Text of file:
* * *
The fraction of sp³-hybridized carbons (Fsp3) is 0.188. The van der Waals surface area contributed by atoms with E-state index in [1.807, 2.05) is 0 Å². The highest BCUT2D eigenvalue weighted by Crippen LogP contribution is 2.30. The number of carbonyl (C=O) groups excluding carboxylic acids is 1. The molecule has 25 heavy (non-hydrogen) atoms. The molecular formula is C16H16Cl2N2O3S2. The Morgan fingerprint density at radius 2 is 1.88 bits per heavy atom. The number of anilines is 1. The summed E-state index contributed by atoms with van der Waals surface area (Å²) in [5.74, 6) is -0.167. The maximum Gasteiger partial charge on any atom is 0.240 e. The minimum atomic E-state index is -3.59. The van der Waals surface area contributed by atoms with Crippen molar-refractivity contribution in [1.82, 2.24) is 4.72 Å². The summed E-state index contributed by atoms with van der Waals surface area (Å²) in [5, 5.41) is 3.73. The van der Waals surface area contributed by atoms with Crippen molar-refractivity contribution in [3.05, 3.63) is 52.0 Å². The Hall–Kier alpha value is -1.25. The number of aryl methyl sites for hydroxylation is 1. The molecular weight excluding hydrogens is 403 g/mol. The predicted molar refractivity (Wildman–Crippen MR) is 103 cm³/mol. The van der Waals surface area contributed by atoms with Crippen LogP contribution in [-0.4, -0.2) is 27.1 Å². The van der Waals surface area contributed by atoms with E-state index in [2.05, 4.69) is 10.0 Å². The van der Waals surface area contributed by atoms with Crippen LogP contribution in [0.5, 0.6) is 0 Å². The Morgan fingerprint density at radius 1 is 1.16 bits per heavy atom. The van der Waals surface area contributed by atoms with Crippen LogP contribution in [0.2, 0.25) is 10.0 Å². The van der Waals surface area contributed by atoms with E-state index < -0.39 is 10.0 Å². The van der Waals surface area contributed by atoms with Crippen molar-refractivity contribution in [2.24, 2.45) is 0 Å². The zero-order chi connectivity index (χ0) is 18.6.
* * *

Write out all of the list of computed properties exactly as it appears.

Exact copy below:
The fraction of sp³-hybridized carbons (Fsp3) is 0.188. The van der Waals surface area contributed by atoms with E-state index in [1.807, 2.05) is 0 Å². The highest BCUT2D eigenvalue weighted by Crippen LogP contribution is 2.30. The number of carbonyl (C=O) groups excluding carboxylic acids is 1. The molecule has 25 heavy (non-hydrogen) atoms. The molecular formula is C16H16Cl2N2O3S2. The Morgan fingerprint density at radius 2 is 1.88 bits per heavy atom. The number of anilines is 1. The summed E-state index contributed by atoms with van der Waals surface area (Å²) in [5.74, 6) is -0.167. The maximum Gasteiger partial charge on any atom is 0.240 e. The minimum atomic E-state index is -3.59. The van der Waals surface area contributed by atoms with Crippen molar-refractivity contribution in [1.82, 2.24) is 4.72 Å². The summed E-state index contributed by atoms with van der Waals surface area (Å²) in [5, 5.41) is 3.73. The van der Waals surface area contributed by atoms with Crippen molar-refractivity contribution in [3.05, 3.63) is 52.0 Å². The Hall–Kier alpha value is -1.25. The number of aryl methyl sites for hydroxylation is 1. The molecular weight excluding hydrogens is 403 g/mol. The predicted molar refractivity (Wildman–Crippen MR) is 103 cm³/mol. The van der Waals surface area contributed by atoms with Crippen LogP contribution in [-0.4, -0.2) is 27.1 Å². The van der Waals surface area contributed by atoms with E-state index in [2.05, 4.69) is 10.0 Å². The van der Waals surface area contributed by atoms with Crippen LogP contribution in [0.5, 0.6) is 0 Å². The Morgan fingerprint density at radius 1 is 1.16 bits per heavy atom. The van der Waals surface area contributed by atoms with Crippen LogP contribution in [0.2, 0.25) is 10.0 Å². The van der Waals surface area contributed by atoms with E-state index < -0.39 is 10.0 Å². The van der Waals surface area contributed by atoms with Crippen molar-refractivity contribution in [2.24, 2.45) is 0 Å². The zero-order chi connectivity index (χ0) is 18.6.